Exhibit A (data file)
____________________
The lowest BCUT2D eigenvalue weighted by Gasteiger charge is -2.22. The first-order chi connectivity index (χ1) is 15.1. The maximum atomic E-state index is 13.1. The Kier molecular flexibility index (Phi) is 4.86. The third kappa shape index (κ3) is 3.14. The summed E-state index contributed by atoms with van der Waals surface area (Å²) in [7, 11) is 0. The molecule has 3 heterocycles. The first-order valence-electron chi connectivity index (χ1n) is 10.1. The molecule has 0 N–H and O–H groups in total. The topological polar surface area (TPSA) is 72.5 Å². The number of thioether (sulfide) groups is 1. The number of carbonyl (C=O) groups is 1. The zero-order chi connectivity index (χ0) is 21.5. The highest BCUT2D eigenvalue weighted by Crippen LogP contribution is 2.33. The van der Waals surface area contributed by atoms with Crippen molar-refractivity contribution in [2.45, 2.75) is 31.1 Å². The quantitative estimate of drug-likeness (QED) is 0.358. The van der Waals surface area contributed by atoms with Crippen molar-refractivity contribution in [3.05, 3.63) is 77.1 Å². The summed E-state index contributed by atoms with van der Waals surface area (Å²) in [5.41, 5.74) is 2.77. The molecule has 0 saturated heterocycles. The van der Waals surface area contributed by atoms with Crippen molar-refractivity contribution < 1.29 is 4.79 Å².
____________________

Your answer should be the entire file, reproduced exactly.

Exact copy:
The lowest BCUT2D eigenvalue weighted by Gasteiger charge is -2.22. The first-order chi connectivity index (χ1) is 15.1. The maximum atomic E-state index is 13.1. The Kier molecular flexibility index (Phi) is 4.86. The third kappa shape index (κ3) is 3.14. The summed E-state index contributed by atoms with van der Waals surface area (Å²) in [7, 11) is 0. The molecule has 3 heterocycles. The first-order valence-electron chi connectivity index (χ1n) is 10.1. The molecule has 0 N–H and O–H groups in total. The topological polar surface area (TPSA) is 72.5 Å². The number of thioether (sulfide) groups is 1. The number of carbonyl (C=O) groups is 1. The zero-order chi connectivity index (χ0) is 21.5. The highest BCUT2D eigenvalue weighted by Crippen LogP contribution is 2.33. The van der Waals surface area contributed by atoms with Crippen molar-refractivity contribution in [2.45, 2.75) is 31.1 Å². The quantitative estimate of drug-likeness (QED) is 0.358. The van der Waals surface area contributed by atoms with Crippen molar-refractivity contribution in [3.05, 3.63) is 77.1 Å². The summed E-state index contributed by atoms with van der Waals surface area (Å²) in [5.41, 5.74) is 2.77. The molecule has 0 saturated heterocycles. The van der Waals surface area contributed by atoms with Crippen molar-refractivity contribution < 1.29 is 4.79 Å².